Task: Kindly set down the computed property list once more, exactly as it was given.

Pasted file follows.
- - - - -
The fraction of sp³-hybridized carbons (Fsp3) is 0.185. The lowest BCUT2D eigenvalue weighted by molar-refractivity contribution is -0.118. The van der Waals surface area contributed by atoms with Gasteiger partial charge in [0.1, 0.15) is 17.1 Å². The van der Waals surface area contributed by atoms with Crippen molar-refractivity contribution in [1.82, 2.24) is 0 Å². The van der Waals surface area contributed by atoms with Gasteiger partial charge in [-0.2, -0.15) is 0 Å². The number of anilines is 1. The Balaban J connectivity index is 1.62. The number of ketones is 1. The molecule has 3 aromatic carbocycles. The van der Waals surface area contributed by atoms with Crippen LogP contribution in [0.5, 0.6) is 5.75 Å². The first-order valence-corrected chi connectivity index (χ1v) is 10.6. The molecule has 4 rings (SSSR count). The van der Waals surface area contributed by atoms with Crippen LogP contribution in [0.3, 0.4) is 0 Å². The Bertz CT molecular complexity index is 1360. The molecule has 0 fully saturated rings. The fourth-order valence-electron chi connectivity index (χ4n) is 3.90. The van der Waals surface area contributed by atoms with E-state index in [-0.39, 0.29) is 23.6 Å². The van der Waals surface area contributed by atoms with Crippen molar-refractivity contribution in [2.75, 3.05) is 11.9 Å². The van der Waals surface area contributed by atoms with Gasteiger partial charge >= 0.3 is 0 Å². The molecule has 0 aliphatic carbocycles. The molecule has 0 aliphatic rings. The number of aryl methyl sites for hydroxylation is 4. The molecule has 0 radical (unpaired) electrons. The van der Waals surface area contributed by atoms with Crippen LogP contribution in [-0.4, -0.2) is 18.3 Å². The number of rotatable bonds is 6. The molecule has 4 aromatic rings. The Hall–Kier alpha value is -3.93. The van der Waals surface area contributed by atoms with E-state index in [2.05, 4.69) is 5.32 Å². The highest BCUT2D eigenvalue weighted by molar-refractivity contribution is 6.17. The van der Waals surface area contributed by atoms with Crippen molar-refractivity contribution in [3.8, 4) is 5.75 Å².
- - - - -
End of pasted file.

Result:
The fraction of sp³-hybridized carbons (Fsp3) is 0.185. The lowest BCUT2D eigenvalue weighted by molar-refractivity contribution is -0.118. The van der Waals surface area contributed by atoms with Gasteiger partial charge in [0.1, 0.15) is 17.1 Å². The van der Waals surface area contributed by atoms with Crippen molar-refractivity contribution in [1.82, 2.24) is 0 Å². The van der Waals surface area contributed by atoms with Gasteiger partial charge in [-0.2, -0.15) is 0 Å². The number of anilines is 1. The Balaban J connectivity index is 1.62. The number of ketones is 1. The molecule has 3 aromatic carbocycles. The van der Waals surface area contributed by atoms with Crippen LogP contribution in [0.5, 0.6) is 5.75 Å². The first-order valence-corrected chi connectivity index (χ1v) is 10.6. The molecule has 4 rings (SSSR count). The van der Waals surface area contributed by atoms with Crippen LogP contribution in [0.3, 0.4) is 0 Å². The Bertz CT molecular complexity index is 1360. The molecule has 0 fully saturated rings. The fourth-order valence-electron chi connectivity index (χ4n) is 3.90. The van der Waals surface area contributed by atoms with E-state index in [-0.39, 0.29) is 23.6 Å². The van der Waals surface area contributed by atoms with Crippen molar-refractivity contribution in [2.75, 3.05) is 11.9 Å². The van der Waals surface area contributed by atoms with Gasteiger partial charge >= 0.3 is 0 Å². The molecule has 0 aliphatic carbocycles. The molecule has 0 aliphatic rings. The number of aryl methyl sites for hydroxylation is 4. The molecule has 0 radical (unpaired) electrons. The van der Waals surface area contributed by atoms with Crippen LogP contribution in [-0.4, -0.2) is 18.3 Å². The number of rotatable bonds is 6. The molecule has 4 aromatic rings. The Hall–Kier alpha value is -3.93. The van der Waals surface area contributed by atoms with E-state index in [2.05, 4.69) is 5.32 Å². The highest BCUT2D eigenvalue weighted by molar-refractivity contribution is 6.17. The van der Waals surface area contributed by atoms with Crippen molar-refractivity contribution in [3.8, 4) is 5.75 Å².